How Can I Trust Einstein Copilot for Tableau?

Learn how Einstein Copilot for Tableau is built on top of the Einstein Trust Layer and inherits all of its security, governance, and Trust capabilities for AI-powered analytics.

Are you ready to leverage Einstein Copilot to scale out your organization analytical capabilities? This powerful tool can help you explore your data, generate insights, and build visualizations faster than ever before. But before you dive in, it's important to understand how Einstein Copilot upholds Tableau and Salesforce’s #1 value: Trust. Let’s explore how Einstein Trust Layer protects your data, maximizes accuracy of results, and allows for auditing. I’ll also try to cover the most common questions and concerns our customers have brought to our attention.

What is the Einstein Trust Layer?

The Einstein Trust Layer is a secure AI architecture, built into the Salesforce platform. It is a set of agreements, security technology, and data and privacy controls used to keep your data safe while you explore generative AI solutions. Einstein Copilot for Tableau and other Tableau AI features is built on top of the Einstein Trust Layer and inherits all of its security, governance, and Trust capabilities.

Explanation and workflow how does Einstein Trust Layer work in Einstein Copilot for Tableau

Who has access to my data?

The most common question our customers ask about Einstein Copilot for Tableau is “Who gets access to my organization’s data, and what are they doing with it?” To answer this question let’s start with what the Einstein Trust Layer promises for every feature that uses it. 

Contractual agreements with all of our third-party LLM providers (Open AI and Azure Open AI) include a zero data retention policy. This means the Einstein Trust Layer guarantees that none of the data sent to LLMs are saved at the LLM. Once the prompt and response are processed by the LLM it forgets both the prompt and the response. This also means that none of your organization's data is benefiting anyone or anything outside of your organization; it will not be used to train any models, inside or outside the Trust boundaries of Tableau and Salesforce.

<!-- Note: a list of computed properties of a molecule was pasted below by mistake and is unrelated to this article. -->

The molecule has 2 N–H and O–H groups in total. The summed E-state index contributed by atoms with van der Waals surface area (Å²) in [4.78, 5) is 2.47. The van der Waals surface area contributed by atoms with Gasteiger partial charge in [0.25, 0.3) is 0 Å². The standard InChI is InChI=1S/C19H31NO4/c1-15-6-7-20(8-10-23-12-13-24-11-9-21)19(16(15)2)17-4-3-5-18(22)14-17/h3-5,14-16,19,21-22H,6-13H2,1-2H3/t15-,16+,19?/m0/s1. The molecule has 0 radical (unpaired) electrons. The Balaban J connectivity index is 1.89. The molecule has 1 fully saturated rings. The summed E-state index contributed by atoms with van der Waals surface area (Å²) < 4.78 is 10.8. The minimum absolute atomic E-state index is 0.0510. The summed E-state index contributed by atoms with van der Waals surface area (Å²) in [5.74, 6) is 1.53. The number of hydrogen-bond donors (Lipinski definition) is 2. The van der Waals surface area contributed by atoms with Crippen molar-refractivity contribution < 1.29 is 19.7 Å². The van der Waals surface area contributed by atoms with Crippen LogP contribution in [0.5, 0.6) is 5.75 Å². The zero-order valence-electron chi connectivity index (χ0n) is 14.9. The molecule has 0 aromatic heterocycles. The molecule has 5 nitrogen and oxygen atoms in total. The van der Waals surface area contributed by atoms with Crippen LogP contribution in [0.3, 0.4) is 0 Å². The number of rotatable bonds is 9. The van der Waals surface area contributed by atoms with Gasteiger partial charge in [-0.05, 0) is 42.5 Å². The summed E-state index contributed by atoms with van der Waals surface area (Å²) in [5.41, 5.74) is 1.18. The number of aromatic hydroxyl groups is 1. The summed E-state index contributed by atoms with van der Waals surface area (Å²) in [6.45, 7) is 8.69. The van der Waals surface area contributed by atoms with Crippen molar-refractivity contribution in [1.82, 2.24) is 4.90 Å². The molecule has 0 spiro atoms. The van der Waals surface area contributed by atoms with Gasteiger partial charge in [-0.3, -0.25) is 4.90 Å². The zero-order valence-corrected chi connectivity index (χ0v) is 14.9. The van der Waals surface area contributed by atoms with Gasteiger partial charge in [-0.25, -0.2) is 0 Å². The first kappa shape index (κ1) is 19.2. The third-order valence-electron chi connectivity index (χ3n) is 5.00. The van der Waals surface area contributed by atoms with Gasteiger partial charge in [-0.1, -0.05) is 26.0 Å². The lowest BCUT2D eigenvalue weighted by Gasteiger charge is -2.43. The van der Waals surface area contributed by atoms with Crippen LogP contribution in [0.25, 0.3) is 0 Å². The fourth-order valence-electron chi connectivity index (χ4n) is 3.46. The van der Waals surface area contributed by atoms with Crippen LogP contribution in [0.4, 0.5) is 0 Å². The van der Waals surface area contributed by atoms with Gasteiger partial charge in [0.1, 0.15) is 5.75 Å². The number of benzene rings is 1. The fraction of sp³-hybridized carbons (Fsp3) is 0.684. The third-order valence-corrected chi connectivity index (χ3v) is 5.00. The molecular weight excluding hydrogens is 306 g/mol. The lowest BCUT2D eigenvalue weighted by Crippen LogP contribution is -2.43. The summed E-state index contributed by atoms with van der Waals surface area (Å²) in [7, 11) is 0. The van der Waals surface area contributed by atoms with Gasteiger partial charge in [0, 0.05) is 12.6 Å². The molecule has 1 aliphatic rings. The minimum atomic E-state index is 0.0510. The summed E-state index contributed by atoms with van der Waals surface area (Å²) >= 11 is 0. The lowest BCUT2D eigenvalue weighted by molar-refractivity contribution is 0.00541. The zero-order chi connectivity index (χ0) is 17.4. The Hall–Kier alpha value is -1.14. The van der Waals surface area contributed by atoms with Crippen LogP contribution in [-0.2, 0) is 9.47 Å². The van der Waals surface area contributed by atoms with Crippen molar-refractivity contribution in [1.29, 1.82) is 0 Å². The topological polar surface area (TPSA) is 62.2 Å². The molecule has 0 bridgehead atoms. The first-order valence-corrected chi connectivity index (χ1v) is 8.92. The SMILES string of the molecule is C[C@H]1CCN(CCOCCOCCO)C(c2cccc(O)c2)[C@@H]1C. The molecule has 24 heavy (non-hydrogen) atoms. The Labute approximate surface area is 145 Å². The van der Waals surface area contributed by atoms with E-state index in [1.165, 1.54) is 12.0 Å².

The prompts your users generate and the responses you receive from Einstein Copilot for Tableau are your property. While they are forgotten by the LLM, each Einstein Copilot for Tableau customer is also provisioned with their own Data Cloud instance where prompts and responses are securely stored. This data is available through the Trust Layer’s Audit Trail for auditing by your infosec teams. 

Within Tableau Cloud and before any data hitting the Einstein Trust Layer, Einstein Copilot for Tableau respects all permissions, row-level security (aka user filtering), and data policies for Virtual Connections. That means if a user does not have access to certain data on your Tableau Cloud site, they will not have access to it when they use Einstein Copilot. Only the people within your organization that are meant to have access to certain data are the only people who do have access, regardless of whether Einstein Copilot for Tableau is involved or not. 

What data gets sent outside of my Tableau Cloud Site?

To answer this we’ll refer to the architecture diagram above and dive into how Einstein Copilot works. Einstein Copilot for Tableau only remembers the context of a datasource within a Web Authoring session. First, Einstein Copilot scans the Tableau data sources that the workbook is connected to, and creates a summary context of the datasource consisting of:

  • Field names and descriptions
  • Field data type (String, numerical, datetime, etc.)
  • For non-numerical fields, unique values in that field up to 1000 unique values (note: non-numerical fields with a cardinality > 1000 are ignored)